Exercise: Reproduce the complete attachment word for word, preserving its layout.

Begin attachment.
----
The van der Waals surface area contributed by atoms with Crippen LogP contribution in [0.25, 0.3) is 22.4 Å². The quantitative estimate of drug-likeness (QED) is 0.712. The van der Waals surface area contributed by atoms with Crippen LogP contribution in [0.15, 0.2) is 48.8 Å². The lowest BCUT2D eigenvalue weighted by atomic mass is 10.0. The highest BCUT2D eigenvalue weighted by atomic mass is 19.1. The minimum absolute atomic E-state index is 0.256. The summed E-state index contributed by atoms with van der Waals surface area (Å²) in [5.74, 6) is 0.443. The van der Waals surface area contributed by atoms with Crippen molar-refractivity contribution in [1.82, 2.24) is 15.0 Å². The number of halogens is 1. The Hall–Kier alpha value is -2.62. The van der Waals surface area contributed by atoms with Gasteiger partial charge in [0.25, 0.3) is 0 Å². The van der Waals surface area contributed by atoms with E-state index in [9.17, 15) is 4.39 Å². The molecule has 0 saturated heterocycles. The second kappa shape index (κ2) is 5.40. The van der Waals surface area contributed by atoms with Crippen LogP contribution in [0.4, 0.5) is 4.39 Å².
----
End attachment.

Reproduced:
The van der Waals surface area contributed by atoms with Crippen LogP contribution in [0.25, 0.3) is 22.4 Å². The quantitative estimate of drug-likeness (QED) is 0.712. The van der Waals surface area contributed by atoms with Crippen LogP contribution in [0.15, 0.2) is 48.8 Å². The lowest BCUT2D eigenvalue weighted by atomic mass is 10.0. The highest BCUT2D eigenvalue weighted by atomic mass is 19.1. The minimum absolute atomic E-state index is 0.256. The summed E-state index contributed by atoms with van der Waals surface area (Å²) in [5.74, 6) is 0.443. The van der Waals surface area contributed by atoms with Crippen molar-refractivity contribution in [1.82, 2.24) is 15.0 Å². The number of halogens is 1. The Hall–Kier alpha value is -2.62. The van der Waals surface area contributed by atoms with Gasteiger partial charge in [0.25, 0.3) is 0 Å². The van der Waals surface area contributed by atoms with E-state index in [9.17, 15) is 4.39 Å². The molecule has 0 saturated heterocycles. The second kappa shape index (κ2) is 5.40. The van der Waals surface area contributed by atoms with Crippen LogP contribution in [0.4, 0.5) is 4.39 Å².